Organizers Of 19th Annual St. Johns River Celebration Hope To Double Participation

Feb 27, 2014

City officials and environmental advocates have partnered for an annual event they hope will drive residents to give back to their community by cleaning up the St. Johns River.

The 19th Annual St. John’s River Celebration will be held Saturday, March 22 beginning at 8 a.m.

The City of Jacksonville, Keep Jacksonville Beautiful and the St. Johns Riverkeeper have organized a mass clean-up at approximately 60 sites across Duval County, 48 of them public.

Credit City of Jacksonville

Last year, the alliance gathered 2,000 participants and completed 3,400 hours of work. Their goal is to surpass those numbers this year by orchestrating the most successful clean-up yet.

“We’re challenging the community to get involved,” said St. Johns Riverkeeper executive director Jimmy Orth. “Not only is this important for the river but it shows that we as a community have pride in our river and in our community.”

Orth said they hope to double the number of participants this year.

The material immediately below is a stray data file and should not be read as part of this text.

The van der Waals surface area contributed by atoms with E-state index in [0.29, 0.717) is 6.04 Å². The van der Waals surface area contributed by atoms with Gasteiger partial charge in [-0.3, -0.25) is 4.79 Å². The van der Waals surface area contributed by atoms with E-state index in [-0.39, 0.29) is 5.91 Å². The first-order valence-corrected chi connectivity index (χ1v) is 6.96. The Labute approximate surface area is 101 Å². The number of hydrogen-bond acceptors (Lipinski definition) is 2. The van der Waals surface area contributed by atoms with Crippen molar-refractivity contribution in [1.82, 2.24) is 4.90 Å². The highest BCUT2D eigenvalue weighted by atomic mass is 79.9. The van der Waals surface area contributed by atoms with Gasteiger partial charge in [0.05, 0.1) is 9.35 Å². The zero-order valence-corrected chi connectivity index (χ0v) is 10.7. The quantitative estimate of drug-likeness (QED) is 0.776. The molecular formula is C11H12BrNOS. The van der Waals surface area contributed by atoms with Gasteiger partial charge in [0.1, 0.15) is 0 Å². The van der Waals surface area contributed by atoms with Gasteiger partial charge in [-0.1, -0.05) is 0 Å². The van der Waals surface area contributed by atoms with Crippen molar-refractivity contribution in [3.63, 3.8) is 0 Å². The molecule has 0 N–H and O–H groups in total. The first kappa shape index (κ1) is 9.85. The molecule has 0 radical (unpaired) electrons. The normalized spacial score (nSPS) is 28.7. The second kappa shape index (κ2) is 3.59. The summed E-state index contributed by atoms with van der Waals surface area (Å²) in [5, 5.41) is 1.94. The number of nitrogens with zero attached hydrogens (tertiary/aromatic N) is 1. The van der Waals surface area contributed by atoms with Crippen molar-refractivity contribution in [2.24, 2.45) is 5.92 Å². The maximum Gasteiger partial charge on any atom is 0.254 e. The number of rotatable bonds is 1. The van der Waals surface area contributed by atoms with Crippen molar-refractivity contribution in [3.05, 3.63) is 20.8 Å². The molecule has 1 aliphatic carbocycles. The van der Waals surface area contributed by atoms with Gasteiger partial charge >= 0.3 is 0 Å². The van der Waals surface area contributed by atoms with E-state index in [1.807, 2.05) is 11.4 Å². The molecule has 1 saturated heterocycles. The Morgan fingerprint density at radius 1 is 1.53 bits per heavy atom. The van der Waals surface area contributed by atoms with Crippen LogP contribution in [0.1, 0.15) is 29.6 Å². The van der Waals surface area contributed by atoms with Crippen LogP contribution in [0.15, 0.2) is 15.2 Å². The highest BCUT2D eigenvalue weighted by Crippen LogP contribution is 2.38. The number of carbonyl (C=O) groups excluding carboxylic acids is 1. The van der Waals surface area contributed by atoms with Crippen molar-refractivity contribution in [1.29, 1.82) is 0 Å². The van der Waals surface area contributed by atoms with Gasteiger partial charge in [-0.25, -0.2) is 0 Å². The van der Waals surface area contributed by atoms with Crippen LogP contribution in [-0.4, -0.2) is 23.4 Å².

“We live in a metropolitan area of over a million people, four or five thousand people is just a very small percentage,” he said.

The groups describe this event as a “call to action” and they are strongly encouraging the public and civic groups to give back to the city they live and work in.

Sheila Cribb, Senior Vice President and Senior Portfolio Manager at Citi, said corporations should utilize the event as a team building exercise.

“Year after year when you participate your business really starts to take ownership in that site,” said Cribb. “It becomes an annual event for your employees that they look forward to.”

The coalition stresses the importance of trash removal to lower pollution and protect aquatic life.

“One cigarette butt can kill a fish; one plastic bag can be swallowed by a sea turtle can kill a sea turtle,” said Keep Jacksonville Beautiful chairman Chris Buckley.

She said those not attending the clean-up can still help by cleaning near the sewage drains around their home.

“We’ve got a lot of sewage problems where we have sewage creeping into the river,” said Jacksonville City Council Member Don Redman.

According to Redman, a substantial amount of septic tanks are not functioning properly because of age.

These tanks, which may be located only blocks from tributaries, could begin to leak, causing sewage to seep into the river.

Keep Jacksonville Beautiful is asking residents, businesses and civic groups to display signs outside their homes and establishments to promote the event.

Clean up times for specific sites around Jacksonville are online at

You can follow Scott Harrison on Twitter @Sharrison983.